• 10. Project Page 1
      Students will create a 4-6 minute video that must be placed on YouTube.  The video must: 1) Represent work primarily done by the student, including writing, directing and editing.  Each student may ask someone else to appear on camera or narrate, if applicable, or assist with the camera. 2) Make an argument and present evidence with a clear thesis (rather than being purely informational.)  This need not be confrontational or debated: "soldiers suffered horribly during the Civil War" would be acceptable.  A video on how to cook muffins would not be. 3) Follow one or more of the documentary modes we discussed in class: Poetic Mode, Expository Mode, Observational Mode, Participatory Mode, Reflexive Mode, Performative Mode. 4) Be honest and truthful with the facts, although perhaps somewhat biased in its presentation/editing (as many documentaries are.) 5) Feature appropriate and reasonable production values.  Video should not be blurry and audio must be intelligible.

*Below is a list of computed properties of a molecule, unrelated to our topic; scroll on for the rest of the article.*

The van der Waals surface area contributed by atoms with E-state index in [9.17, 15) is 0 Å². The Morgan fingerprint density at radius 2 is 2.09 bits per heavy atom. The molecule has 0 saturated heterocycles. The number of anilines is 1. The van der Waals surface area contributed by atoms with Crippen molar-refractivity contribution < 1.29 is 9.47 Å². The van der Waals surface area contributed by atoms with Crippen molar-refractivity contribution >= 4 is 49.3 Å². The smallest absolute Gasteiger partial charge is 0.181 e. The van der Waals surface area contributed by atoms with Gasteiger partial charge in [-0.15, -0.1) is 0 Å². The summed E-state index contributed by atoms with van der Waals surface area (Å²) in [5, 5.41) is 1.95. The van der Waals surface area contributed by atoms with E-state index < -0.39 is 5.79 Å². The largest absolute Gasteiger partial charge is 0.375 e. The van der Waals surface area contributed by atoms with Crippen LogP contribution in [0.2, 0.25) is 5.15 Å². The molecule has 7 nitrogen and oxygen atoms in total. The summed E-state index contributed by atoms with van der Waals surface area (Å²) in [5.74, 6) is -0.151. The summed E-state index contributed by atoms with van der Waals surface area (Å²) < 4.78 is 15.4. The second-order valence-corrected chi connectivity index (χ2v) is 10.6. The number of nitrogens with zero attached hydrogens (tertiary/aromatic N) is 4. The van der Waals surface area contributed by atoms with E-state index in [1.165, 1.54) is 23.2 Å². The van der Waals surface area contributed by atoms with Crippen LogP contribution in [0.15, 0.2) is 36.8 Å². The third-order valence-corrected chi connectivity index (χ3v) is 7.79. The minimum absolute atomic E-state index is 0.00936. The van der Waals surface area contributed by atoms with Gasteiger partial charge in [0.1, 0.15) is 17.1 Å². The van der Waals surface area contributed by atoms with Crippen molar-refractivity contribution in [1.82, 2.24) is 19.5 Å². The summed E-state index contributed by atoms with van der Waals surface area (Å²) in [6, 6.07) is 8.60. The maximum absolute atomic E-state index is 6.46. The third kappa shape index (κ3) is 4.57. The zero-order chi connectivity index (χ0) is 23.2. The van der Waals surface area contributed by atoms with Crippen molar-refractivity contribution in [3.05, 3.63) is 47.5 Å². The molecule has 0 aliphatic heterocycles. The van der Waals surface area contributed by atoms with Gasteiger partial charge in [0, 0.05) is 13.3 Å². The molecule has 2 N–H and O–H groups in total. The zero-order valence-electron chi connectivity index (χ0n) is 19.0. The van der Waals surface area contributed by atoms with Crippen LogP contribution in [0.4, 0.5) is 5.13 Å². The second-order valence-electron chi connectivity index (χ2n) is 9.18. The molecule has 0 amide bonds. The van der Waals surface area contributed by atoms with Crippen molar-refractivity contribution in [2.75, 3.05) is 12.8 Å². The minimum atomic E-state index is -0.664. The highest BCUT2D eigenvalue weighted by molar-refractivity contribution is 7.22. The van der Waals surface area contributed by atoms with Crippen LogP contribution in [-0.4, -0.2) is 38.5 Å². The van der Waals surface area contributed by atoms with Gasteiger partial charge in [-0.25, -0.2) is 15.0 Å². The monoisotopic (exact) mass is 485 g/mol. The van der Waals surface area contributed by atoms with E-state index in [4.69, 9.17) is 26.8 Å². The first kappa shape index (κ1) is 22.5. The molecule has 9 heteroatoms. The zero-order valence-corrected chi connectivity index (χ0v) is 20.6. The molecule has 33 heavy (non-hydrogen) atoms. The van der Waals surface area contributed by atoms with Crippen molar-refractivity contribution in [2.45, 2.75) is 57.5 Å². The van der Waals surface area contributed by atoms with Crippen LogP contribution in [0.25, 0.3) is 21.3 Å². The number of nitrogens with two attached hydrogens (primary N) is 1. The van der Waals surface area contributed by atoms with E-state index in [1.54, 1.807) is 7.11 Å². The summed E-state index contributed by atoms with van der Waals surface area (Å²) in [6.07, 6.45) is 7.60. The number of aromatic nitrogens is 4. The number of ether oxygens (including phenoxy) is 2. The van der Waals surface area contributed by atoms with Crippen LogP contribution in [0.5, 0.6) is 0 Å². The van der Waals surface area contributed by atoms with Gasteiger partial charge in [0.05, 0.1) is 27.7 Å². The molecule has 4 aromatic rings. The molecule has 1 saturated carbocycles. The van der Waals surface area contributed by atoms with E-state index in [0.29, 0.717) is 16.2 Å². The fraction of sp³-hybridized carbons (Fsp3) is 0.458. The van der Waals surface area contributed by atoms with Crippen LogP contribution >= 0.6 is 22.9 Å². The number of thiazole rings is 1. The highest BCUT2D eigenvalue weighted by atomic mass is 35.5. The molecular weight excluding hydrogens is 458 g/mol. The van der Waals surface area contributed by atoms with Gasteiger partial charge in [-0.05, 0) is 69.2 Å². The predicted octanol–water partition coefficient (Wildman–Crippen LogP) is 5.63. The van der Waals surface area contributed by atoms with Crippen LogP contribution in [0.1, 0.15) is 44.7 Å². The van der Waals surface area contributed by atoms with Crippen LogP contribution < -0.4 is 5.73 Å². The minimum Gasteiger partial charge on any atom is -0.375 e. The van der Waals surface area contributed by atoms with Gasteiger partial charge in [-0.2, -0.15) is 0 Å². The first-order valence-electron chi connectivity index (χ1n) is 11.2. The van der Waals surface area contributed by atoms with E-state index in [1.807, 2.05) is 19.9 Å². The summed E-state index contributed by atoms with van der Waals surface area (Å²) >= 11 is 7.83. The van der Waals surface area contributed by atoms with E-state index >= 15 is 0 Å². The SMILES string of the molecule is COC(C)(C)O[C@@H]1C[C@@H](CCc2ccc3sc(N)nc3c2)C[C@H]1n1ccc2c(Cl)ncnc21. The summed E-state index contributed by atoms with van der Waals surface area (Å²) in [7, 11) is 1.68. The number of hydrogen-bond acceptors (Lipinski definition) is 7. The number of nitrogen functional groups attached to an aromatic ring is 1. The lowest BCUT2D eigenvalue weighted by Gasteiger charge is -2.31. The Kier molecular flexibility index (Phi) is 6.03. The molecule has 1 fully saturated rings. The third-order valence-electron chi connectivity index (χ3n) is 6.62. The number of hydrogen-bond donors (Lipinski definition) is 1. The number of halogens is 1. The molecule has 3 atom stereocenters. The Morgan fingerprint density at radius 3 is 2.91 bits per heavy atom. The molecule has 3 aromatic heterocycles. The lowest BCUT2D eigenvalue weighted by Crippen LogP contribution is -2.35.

• 11. Project Page 2
      Students presented to an audience.
      Wrote a paper about their projects. 
    • 12. Filming Hints (some)
      Know how to use your camera
      Film too much. Get too much footage.
      Start each shot early and end late.
      Take time for an establishing shot (inside or outside). Set up time, place, and people. Consider “identifying markers” (signs, iconic structures, etc.)
      Use long shots, medium shots, and close-ups.